Mobility

What's the difference between low-code and no-code platforms?

At the 2018 MIT CIO Symposium, Quick Base's Jay Jamison explained how these platforms can aid digital transformation projects.

At the recent MIT Sloan CIO Symposium in Cambridge, Jay Jamison, Quick Base senior vice president of strategy and product management, spoke with TechRepublic's Alison DeNisco Rayome about the difference between low-code and no-code platforms, and how they may help companies with digital transformation projects.

Read his comments below, or watch the video above.

Jamison: The difference between no-code and low-code platforms principally comes down to the approachability, ease of use and the level of technical knowledge that the user is assumed to require to have. With a no-code platform like Quick Base, a majority of our customers have no programming skills whatsoever, and they're able to use Quick Base to basically help burn down their backlogs, streamline workflows, and get their work done very quickly.

Low-code platforms, on the other hand, also very useful and important, do assume some level of technical sophistication and technical skills in their users, and they're principally aiming at helping those IT developers get a very productive platform for them to be able to build and deliver projects quickly.

No-code platforms in particular can help companies drive their digital transformation, by really providing the power of software to many more people in their organization. At Quick Base, what we found time and time again with our customers is that their IT and developer groups are working very hard on the big rock priorities within their organization, and what Quick Base can really help them do is move forward tons and tons of little rocks, little efforts that sort of stack up in a backlog of priorities that central IT and developers will never get to because they're so focused on the big priorities. And by focusing on lots of little rocks, what QuickBase customers are often able to do using our no code platform is be able to move forward really important, but smaller scope projects very quickly and effectively, and with value that they can see delivered to customers, to suppliers, to partners in days and weeks as opposed to in months and years.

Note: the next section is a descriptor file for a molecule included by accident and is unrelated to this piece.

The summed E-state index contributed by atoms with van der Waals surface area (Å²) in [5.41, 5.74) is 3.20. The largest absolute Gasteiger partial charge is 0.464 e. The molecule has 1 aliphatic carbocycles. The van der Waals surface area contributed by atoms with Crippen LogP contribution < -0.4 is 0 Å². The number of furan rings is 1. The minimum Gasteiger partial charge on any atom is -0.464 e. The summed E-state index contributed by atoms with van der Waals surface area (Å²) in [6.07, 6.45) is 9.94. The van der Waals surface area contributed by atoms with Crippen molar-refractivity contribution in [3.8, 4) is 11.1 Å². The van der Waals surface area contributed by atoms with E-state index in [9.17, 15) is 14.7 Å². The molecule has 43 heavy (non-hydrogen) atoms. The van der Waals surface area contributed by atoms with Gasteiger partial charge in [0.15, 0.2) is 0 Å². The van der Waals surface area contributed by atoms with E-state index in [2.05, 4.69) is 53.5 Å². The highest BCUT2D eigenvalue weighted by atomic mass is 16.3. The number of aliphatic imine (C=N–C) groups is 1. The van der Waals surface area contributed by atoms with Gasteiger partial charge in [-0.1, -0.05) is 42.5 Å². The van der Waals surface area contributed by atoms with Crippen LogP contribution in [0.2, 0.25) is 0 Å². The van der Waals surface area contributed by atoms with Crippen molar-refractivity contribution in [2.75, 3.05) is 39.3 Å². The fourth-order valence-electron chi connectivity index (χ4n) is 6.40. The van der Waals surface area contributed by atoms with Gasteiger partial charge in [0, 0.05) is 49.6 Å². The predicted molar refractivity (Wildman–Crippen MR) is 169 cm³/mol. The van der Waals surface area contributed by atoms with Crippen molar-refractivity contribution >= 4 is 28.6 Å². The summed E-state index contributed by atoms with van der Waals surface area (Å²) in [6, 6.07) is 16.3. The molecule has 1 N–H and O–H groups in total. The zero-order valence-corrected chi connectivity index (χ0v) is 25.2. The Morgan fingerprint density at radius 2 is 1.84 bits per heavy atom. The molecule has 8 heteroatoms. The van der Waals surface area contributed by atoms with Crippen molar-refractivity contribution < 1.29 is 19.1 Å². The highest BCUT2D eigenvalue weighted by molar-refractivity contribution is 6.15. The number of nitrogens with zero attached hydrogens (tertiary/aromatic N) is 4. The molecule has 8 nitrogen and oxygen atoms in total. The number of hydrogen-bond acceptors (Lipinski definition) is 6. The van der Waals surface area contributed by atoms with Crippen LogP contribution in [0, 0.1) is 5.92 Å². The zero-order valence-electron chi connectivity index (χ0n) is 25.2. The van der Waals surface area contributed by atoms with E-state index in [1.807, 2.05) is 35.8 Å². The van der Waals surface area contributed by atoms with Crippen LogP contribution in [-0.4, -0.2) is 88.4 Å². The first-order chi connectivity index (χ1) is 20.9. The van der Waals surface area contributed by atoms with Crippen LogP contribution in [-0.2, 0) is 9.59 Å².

The most important thing that I think is important for business leaders to know is that they need to really set and demand new expectations of technology in their business. Technology has never been more important in terms of helping businesses and organizations connect with customers and be more responsive in the marketplace. And while they should certainly focus on the big rock projects to transform their efforts over years, to sort of help make their business get improvements in their technology platform, that doesn't enable you to sort of push off forever those day-to-day improvements that help continue to make your business more agile, more responsive on daily and a weekly and a monthly basis.

That, I think, that new set of expectations, is for me a really important for business people to know about no code and the movement of it.

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Image: iStockphoto/gorodenkoff

About Alison DeNisco Rayome

Alison DeNisco Rayome is a Staff Writer for TechRepublic. She covers CXO, cybersecurity, and the convergence of tech and the workplace.

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